Career possibilities that utilize foreign language skills parallel the opportunities of liberal arts graduates in general, but with a stronger focus on international or multicultural aspects. Obvious career paths for Arabic Special Majors are the professions in which foreign language is a primary skill-language teaching, translation and interpretation, or working with non-governmental agencies (NGOs). But as communication, travel, and business endeavors have expanded in the global marketplace, now even relatively small organizations may need to communicate with partners, clients, or customers in other languages, in the U.S. as well as in other countries.
Students who start in the 001-002 sequence must complete 002 to receive credit for 001.
The purpose of this course is to develop students' proficiency and communication in modern standard Arabic in the four basic language skills: listening, speaking, reading (both oral and for comprehension), and writing. Cultural aspects are built into the course. This course as well as subsequent Arabic-language courses helps students to advance rapidly in this language and prepares them for more advanced work on literary Arabic, as well as to work, travel, or study abroad. By the end of this course, the majority of students should be expected to reach a level of intermediate low, according to the ACTFL proficiency rating.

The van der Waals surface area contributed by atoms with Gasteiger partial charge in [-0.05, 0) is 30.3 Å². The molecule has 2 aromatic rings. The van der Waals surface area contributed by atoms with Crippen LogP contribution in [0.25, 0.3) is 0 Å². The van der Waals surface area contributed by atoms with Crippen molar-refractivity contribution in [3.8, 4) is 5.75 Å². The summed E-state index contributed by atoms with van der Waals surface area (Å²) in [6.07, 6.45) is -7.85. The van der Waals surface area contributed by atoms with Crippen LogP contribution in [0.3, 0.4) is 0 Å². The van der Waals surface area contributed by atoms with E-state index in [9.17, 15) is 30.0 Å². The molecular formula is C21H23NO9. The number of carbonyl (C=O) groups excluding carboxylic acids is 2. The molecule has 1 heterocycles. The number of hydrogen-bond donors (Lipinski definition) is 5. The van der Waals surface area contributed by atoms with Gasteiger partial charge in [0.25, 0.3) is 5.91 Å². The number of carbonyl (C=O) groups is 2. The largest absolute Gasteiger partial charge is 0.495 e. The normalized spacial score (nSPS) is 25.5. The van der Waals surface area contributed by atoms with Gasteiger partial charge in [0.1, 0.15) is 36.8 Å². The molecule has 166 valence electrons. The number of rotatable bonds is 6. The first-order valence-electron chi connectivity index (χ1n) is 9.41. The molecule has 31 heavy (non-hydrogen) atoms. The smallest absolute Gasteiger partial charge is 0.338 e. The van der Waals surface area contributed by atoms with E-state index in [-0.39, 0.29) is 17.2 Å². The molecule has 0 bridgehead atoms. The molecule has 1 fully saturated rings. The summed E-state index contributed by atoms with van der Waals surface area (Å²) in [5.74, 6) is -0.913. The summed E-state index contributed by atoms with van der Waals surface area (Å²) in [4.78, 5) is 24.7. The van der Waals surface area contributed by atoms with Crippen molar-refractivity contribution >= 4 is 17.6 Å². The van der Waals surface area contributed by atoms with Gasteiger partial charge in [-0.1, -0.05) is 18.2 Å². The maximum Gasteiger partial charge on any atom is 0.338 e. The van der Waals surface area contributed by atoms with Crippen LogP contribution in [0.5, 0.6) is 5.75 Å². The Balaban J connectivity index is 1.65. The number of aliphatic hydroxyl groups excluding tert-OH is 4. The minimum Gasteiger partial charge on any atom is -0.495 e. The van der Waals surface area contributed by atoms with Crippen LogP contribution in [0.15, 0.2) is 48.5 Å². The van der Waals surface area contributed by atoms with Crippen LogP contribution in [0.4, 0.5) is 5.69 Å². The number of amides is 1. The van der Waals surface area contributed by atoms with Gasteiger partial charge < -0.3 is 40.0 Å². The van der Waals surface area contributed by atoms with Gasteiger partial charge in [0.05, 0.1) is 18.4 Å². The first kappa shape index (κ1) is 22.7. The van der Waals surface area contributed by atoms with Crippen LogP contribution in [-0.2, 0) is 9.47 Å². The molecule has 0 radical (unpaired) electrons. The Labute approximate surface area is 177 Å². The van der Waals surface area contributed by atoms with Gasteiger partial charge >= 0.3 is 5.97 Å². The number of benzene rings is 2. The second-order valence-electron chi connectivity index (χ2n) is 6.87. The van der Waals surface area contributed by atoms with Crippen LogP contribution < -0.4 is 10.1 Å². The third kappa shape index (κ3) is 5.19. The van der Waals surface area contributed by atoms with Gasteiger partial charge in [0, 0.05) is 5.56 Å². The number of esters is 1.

Fall 2012. Attieh, El Guabli.
Spring 2013. Attieh, El Guabli.
This course builds on skills in comprehension, listening, reading and writing developed at earlier levels. Students will gain increased vocabulary and understanding of more complex grammatical structures. They will begin to approach prose, fiction, and non-fiction written in the language. Students will also increase their proficiency in the Arabic script and sound system, widen their working vocabulary, learn key grammatical concepts, and practice conversation and dictation.